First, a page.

As we wrap up the last two-trading days of the decade, I am wrapping up the recent series on “investing rules” (see here and here). The purpose of this series is to remind investors of the importance of having an investment discipline to protect investment capital when market volatility eventually comes.

I know…I know…volatility seems to be a thing of the past, particularly given the amount of exuberance currently embedded in the markets. This was a point I made in the most recent newsletter:

I have written many articles previously on investingportfolio and risk management, and the fallacy of long-term “average” rates of returnsUnfortunately, few heed these warnings until it is generally far too late.

The biggest problems facing investors over the long-term are falling prey to the various psychological behaviors which impede our investing success. From herding to recency bias, to the “gambler’s fallacy,” these behaviors create critical errors in our portfolio management process, which ultimately leads to the destruction of our investment capital.

As I have addressed many times previously, the major problem is the loss of “time” to achieve your investment goals. When a major correction occurs in the financial markets, which occur quite frequently, getting back to even is NOT the real problem. While capital can be recovered following a destructive event, the time to reach your investment goals is permanently lost. 

The problem is that most mainstream commentators continue to suggest that “you can not manage” your money. If you sell, then you are going to “miss out” on some level of the bull market advance. The problem is they fail to tell you what happens when you lose a large chunk of your capital by chasing the bull market to its inevitable conclusion. (See “Math Of Loss”)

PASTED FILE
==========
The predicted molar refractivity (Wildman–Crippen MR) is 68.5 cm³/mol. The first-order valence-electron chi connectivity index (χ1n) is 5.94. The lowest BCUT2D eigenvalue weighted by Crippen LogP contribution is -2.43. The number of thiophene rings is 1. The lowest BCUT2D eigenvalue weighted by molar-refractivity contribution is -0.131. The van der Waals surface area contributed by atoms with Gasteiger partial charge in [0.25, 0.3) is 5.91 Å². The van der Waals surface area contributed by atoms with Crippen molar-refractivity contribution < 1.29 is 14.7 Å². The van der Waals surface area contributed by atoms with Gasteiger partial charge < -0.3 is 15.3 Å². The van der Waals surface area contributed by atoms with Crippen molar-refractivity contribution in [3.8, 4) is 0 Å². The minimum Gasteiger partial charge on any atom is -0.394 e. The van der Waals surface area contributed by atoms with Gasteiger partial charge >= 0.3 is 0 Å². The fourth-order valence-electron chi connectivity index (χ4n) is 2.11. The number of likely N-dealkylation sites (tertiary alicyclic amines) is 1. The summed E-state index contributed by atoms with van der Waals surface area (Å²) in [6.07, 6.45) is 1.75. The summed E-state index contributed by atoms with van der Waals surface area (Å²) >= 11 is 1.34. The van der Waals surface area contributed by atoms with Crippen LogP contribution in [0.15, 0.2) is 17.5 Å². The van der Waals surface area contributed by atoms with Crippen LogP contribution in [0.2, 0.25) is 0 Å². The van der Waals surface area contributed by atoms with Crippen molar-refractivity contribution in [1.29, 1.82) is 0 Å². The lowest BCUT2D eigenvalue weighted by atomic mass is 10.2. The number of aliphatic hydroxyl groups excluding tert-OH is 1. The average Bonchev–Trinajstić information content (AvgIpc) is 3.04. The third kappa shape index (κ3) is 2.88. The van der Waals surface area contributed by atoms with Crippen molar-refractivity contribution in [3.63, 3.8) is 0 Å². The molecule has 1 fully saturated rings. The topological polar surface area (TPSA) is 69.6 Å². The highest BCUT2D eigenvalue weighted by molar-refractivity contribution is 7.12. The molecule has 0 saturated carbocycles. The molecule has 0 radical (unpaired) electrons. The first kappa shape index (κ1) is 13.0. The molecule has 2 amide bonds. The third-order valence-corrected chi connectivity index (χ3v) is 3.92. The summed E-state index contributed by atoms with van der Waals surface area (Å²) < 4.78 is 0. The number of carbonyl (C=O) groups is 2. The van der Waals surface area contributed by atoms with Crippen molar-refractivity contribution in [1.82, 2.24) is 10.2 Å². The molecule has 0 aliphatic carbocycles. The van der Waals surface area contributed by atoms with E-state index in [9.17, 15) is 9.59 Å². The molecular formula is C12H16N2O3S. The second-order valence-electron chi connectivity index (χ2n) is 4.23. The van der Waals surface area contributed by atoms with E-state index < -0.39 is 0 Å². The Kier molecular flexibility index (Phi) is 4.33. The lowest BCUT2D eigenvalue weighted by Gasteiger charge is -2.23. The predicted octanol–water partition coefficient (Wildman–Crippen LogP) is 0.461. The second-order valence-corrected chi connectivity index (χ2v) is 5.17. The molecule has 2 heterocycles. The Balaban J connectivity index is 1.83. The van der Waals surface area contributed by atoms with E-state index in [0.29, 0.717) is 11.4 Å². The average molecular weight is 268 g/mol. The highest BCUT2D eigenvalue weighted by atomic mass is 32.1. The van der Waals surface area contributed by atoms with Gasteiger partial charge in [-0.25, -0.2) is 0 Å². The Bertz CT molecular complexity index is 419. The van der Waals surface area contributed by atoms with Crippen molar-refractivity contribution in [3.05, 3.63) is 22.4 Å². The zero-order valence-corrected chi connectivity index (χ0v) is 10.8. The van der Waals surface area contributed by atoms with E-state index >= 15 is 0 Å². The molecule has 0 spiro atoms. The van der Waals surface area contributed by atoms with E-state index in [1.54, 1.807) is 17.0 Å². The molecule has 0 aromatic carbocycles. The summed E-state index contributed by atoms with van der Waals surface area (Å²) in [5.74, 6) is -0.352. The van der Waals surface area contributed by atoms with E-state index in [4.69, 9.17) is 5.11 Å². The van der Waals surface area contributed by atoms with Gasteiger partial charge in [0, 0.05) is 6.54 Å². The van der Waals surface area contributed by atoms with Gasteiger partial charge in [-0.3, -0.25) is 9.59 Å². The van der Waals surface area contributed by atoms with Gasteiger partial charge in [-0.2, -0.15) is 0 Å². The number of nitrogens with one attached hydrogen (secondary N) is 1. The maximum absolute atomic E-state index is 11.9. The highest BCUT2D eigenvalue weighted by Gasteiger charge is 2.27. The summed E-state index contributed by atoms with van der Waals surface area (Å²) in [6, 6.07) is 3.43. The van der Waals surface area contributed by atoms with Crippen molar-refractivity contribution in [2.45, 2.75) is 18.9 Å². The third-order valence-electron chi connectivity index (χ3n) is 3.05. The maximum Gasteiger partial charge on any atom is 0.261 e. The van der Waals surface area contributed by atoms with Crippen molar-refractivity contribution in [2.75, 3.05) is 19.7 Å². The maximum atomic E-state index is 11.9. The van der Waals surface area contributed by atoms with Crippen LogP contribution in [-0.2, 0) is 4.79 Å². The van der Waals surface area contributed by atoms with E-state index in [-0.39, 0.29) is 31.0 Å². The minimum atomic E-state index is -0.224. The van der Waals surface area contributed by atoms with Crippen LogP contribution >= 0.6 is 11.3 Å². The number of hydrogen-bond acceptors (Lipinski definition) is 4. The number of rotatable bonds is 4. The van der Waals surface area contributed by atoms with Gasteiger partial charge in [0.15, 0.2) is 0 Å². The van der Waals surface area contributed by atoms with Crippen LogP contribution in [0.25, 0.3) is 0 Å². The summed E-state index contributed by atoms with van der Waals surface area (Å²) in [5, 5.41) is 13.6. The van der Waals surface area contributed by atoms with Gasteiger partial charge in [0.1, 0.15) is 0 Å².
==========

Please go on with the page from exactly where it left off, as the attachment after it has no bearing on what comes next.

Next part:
While investing money is easy, it is the management of the inherent “risks” that are critical to your long-term success. This is why every great investor in history is defined by the methods which dictate both the “buy”, but most importantly, “the sell” process.

The difference between a successful long term investor, and an unsuccessful one, comes down to following very simple rules. Yes, I said simple rules, and they are; but they are incredibly difficult to follow in the midst of a bull market. Why? Because of the simple fact that they require you to do the exact OPPOSITE of what your basic human emotions tell you to do:

  • Buy stuff when it is being liquidated by everyone else, and;
  • Sell stuff when it is going to the moon.

The 7 Impossible Trading Rules To Follow:

Here are the rules – they are not unique or new. They are time tested, and successful investor, approved. If you follow them you succeed – if you don’t, you won’t.

1) Sell Losers ShortLet Winners Run:

It seems like a simple thing to do, but when it comes down to it the average investor sells their winners and keeps their losers hoping they will come back to even.

2) Buy Cheap And Sell Expensive: